The tiny, tall-spired St Peter’s is tucked away in a quiet corner of Cambridge with ancient trees in the churchyard.
This simple building is a haven of tranquillity from the busy streets around it. It was originally built in the 11th-century, and traces of its Saxon past survive in the form of two lovely carved doorways and the stone font, decorated with four mermen grasping their split tails. Mermen may have an ancient link to St Peter, patron saint of fishermen.
The church was rebuilt in Georgian times, and is a simple, elegant gem of a building. There is a charming weathervane outside with the initials AP on it; these are said to be those of Andrew Perne, an 18th-century Dean of Ely.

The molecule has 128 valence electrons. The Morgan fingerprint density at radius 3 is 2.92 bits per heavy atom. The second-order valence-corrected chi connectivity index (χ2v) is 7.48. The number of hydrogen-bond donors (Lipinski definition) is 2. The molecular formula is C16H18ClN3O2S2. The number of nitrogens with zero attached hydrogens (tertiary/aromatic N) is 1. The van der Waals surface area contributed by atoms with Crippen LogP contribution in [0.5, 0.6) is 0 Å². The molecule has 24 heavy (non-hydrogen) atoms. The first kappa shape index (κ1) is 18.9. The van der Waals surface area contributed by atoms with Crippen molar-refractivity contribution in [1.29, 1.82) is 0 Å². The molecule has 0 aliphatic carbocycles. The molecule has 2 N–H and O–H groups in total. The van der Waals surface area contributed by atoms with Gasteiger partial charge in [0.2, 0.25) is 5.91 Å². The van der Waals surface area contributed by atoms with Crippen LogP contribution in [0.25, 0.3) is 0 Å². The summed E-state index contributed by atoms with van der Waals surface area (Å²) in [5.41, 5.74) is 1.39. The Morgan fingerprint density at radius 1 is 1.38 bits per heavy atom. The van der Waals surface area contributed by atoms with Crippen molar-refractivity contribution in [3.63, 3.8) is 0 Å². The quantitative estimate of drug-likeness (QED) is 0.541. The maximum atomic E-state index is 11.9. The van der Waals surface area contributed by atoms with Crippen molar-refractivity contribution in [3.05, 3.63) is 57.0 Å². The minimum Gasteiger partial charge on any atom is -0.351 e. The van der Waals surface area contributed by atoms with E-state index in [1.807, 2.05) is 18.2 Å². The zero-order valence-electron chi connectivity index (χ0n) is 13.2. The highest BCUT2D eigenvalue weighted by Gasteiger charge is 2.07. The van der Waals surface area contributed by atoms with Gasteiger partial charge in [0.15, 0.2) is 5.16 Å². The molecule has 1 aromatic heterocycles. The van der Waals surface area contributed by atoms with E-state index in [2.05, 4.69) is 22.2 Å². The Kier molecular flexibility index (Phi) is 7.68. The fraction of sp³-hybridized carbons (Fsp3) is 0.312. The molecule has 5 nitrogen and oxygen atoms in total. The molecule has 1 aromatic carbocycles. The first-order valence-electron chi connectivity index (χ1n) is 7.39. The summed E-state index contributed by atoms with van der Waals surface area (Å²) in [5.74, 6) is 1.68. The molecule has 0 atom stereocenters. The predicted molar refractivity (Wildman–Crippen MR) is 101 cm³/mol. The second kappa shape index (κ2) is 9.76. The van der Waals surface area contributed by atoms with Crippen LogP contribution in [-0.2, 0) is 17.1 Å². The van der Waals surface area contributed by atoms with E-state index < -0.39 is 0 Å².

An unnamed grave stone, dated February 1681 lies in a quiet corner of the churchyard. The grave could have belonged to someone who died in the second wave of plague that devastated the local area around this time. But what’s unusual and quite poignant about this grave stone is that it’s in the shape of a heart.
With the homely domestic architecture of the neighbouring houses, including Kettle’s Yard Museum next door, and the quaint buildings of the Cambridge Folk Museum nearby, this corner of Cambridge has an almost rural feel, in contrast to the grandeur of the city’s more famous sights.

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